Skip to main content

The biorepository portal toolkit: an honest brokered, modular service oriented software tool set for biospecimen-driven translational research



High throughput molecular sequencing and increased biospecimen variety have introduced significant informatics challenges for research biorepository infrastructures. We applied a modular system integration approach to develop an operational biorepository management system. This method enables aggregation of the clinical, specimen and genomic data collected for biorepository resources.


We introduce an electronic Honest Broker (eHB) and Biorepository Portal (BRP) open source project that, in tandem, allow for data integration while protecting patient privacy. This modular approach allows data and specimens to be associated with a biorepository subject at any time point asynchronously. This lowers the bar to develop new research projects based on scientific merit without institutional review for a proposal.


By facilitating the automated de-identification of specimen and associated clinical and genomic data we create a future proofed specimen set that can withstand new workflows and be connected to new associated information over time. Thus facilitating collaborative advanced genomic and tissue research.


As of Janurary of 2016 there are 23 unique protocols/patient cohorts being managed in the Biorepository Portal (BRP). There are over 4000 unique subject records in the electronic honest broker (eHB), over 30,000 specimens accessioned and 8 institutions participating in various biobanking activities using this tool kit. We specifically set out to build rich annotation of biospecimens with longitudinal clinical data; BRP/REDCap integration for multi-institutional repositories; EMR integration; further annotated specimens with genomic data specific to a domain; build application hooks for experiments at the specimen level integrated with analytic software; while protecting privacy per the Office of Civil Rights (OCR) and HIPAA.


Current research is yielding rapid advances in personalized, precision medicine through targeted therapies based on an individual’s genome, genomic biomarkers, and cell biology across adult and pediatric translational research [1, 2]. This type of research has become increasingly dependent on the collection of large cohorts of high quality human biospecimens that are paired with clinical annotations [3]. While biospecimen-driven research is widely practiced, it is often limited in scope because it requires time-consuming manual processes such as retrospective annotation, cohort identification and institutional human subjects research oversight [4]. Consequently, many academic medical centers are creating large institutional biospecimen resources that can be leveraged by numerous investigators [5]. There is a trend towards these resources becoming indispensable in academic medical centers [3, 6].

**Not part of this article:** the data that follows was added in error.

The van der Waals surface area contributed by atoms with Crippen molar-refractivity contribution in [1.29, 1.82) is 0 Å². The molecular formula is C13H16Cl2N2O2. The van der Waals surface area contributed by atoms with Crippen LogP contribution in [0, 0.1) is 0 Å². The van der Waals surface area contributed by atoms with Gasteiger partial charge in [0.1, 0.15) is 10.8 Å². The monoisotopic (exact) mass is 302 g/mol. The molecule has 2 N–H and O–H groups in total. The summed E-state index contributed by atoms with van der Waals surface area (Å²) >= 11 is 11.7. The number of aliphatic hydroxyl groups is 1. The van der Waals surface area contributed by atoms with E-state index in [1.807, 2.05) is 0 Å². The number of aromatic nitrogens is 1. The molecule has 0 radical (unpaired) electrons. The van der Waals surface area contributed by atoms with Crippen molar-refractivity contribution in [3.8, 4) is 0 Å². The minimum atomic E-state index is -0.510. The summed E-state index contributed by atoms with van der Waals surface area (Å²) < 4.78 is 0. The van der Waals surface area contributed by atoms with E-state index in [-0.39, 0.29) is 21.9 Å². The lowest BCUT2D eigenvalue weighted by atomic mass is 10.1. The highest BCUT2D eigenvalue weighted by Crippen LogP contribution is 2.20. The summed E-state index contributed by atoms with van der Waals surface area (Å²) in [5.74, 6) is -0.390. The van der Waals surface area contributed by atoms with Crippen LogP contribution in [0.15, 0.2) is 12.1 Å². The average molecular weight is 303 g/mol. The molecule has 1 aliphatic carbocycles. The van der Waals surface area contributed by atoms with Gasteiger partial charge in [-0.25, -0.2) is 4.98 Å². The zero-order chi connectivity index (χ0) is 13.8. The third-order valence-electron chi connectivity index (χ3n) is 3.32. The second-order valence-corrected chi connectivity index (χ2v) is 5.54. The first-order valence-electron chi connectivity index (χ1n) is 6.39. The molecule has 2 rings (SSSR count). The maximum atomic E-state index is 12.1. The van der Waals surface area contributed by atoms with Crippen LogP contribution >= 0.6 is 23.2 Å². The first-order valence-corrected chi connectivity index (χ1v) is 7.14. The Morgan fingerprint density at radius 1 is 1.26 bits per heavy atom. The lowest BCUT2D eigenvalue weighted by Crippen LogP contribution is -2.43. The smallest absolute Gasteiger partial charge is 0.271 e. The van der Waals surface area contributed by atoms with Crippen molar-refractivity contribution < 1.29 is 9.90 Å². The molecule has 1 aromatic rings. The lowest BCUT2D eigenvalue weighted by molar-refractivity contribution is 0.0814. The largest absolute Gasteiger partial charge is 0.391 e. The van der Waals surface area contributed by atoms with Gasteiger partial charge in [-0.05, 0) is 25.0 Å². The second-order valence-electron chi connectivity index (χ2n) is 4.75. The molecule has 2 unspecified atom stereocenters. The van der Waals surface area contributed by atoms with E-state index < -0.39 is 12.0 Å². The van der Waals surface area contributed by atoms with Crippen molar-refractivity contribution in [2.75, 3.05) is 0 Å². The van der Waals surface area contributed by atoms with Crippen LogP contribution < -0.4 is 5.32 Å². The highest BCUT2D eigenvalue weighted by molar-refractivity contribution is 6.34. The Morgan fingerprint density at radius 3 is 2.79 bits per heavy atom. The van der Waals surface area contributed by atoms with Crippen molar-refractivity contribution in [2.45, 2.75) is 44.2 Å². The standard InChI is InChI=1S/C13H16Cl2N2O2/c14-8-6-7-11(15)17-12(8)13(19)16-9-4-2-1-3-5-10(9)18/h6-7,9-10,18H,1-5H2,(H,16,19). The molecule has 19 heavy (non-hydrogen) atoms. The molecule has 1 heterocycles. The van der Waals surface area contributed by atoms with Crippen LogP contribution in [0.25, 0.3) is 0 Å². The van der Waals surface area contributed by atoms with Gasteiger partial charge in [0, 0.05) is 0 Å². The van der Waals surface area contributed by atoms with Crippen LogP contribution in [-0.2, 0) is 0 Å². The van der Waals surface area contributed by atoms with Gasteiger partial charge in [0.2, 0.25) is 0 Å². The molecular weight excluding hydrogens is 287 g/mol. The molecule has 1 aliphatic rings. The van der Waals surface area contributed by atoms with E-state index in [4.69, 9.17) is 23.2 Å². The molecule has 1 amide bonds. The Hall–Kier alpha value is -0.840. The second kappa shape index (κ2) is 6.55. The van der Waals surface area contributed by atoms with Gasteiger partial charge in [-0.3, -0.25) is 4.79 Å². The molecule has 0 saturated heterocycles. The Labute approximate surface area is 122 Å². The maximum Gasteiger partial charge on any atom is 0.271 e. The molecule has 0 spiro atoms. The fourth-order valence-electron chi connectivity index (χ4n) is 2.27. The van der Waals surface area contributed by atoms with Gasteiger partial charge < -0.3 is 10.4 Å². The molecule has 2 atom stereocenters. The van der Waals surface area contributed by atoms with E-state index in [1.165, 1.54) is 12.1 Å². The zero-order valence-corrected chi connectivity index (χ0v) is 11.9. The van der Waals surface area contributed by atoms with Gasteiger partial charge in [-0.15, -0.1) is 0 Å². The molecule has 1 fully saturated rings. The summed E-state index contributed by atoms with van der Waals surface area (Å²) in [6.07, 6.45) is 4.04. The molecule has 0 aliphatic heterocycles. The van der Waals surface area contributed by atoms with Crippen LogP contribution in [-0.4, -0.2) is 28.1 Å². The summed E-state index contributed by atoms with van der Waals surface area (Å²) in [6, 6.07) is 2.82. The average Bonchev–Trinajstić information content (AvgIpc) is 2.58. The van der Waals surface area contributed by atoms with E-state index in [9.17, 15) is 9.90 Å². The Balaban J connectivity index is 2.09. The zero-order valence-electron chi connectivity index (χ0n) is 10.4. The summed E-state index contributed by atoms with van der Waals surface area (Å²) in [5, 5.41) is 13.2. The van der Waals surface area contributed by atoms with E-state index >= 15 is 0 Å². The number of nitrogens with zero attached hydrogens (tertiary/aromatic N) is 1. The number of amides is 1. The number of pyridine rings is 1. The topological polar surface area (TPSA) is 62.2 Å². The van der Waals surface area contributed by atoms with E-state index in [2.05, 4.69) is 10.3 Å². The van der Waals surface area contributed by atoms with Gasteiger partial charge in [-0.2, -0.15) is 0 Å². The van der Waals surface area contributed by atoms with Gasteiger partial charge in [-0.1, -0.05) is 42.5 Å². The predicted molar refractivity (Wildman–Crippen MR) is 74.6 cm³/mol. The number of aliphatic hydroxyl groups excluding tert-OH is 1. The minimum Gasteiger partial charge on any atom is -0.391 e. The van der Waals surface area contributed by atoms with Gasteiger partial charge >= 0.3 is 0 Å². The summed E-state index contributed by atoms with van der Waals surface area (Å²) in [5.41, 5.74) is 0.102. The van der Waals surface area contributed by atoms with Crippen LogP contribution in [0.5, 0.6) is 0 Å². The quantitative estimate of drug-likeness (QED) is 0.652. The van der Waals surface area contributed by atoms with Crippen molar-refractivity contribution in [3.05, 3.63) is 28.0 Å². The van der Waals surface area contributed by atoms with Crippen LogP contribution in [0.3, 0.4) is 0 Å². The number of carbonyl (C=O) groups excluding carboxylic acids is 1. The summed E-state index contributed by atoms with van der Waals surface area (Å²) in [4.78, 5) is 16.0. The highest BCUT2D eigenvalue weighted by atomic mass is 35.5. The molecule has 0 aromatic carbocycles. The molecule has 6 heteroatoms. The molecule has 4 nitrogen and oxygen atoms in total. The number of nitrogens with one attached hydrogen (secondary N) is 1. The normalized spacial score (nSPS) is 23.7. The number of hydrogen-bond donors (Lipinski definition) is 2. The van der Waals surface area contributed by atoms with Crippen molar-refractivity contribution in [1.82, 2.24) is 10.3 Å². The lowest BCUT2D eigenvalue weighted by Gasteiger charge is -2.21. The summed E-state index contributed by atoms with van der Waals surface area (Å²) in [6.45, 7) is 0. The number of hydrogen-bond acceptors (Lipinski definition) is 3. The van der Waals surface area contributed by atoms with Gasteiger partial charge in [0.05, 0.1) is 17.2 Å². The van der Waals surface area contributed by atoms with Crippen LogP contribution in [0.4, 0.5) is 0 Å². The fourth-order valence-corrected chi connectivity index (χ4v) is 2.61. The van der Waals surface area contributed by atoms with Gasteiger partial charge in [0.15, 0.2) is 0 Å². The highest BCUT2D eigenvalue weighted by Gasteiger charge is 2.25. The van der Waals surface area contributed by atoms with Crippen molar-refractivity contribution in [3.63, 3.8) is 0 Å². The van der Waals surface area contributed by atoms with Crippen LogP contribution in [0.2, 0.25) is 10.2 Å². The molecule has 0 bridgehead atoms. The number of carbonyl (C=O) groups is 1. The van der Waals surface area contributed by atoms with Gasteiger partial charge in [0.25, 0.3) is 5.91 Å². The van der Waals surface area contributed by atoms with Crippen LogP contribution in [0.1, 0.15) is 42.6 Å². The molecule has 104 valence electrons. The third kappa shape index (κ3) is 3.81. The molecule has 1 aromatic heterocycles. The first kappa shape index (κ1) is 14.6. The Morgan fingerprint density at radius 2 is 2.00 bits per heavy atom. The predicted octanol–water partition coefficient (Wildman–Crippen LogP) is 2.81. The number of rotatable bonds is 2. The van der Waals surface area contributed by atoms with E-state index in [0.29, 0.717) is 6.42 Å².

Biorepository data is typically captured in longitudinal, asynchronous workflows that pose software design and data integration challenges [7]. An optimal system must provide de-identified, granular and longitudinal data to researchers while also enabling data collection workflows that require patient identification [8]. The required data often resides in separate systems such as a Laboratory Information Management System (LIMS), Research Data Capture tools, the Electronic Health Record (EHR), genomic data stores and high performance computing clusters [9, 10]. Integrative solutions are necessary at the point of collection and at information and specimen retrieval. The data must be curated to ensure it is persisted in an understandable representation for researchers in a specific medical domain [11, 12]. As biorepository resources include more clinical information and grow in scale, there are more opportunities for protected health information (PHI) to be injected into the process [13, 14]. Therefore, a central component to this toolkit is an informatics-based approach to honest brokering [15]. We build on methods described in Dhir et al. and Boyd et al. that describe specific implementations of software to aid in the honest brokering between various types of clinical data collection and de-identified biorepositories [14, 16]. We take a slightly different approach by creating non-user facing software service similar to Boyd, et al. for the honest broker as one of many components of a toolkit of connected operational biorespository informatics resources. We remove the human component completely from the de-identification and re-identification of research records in connected research systems.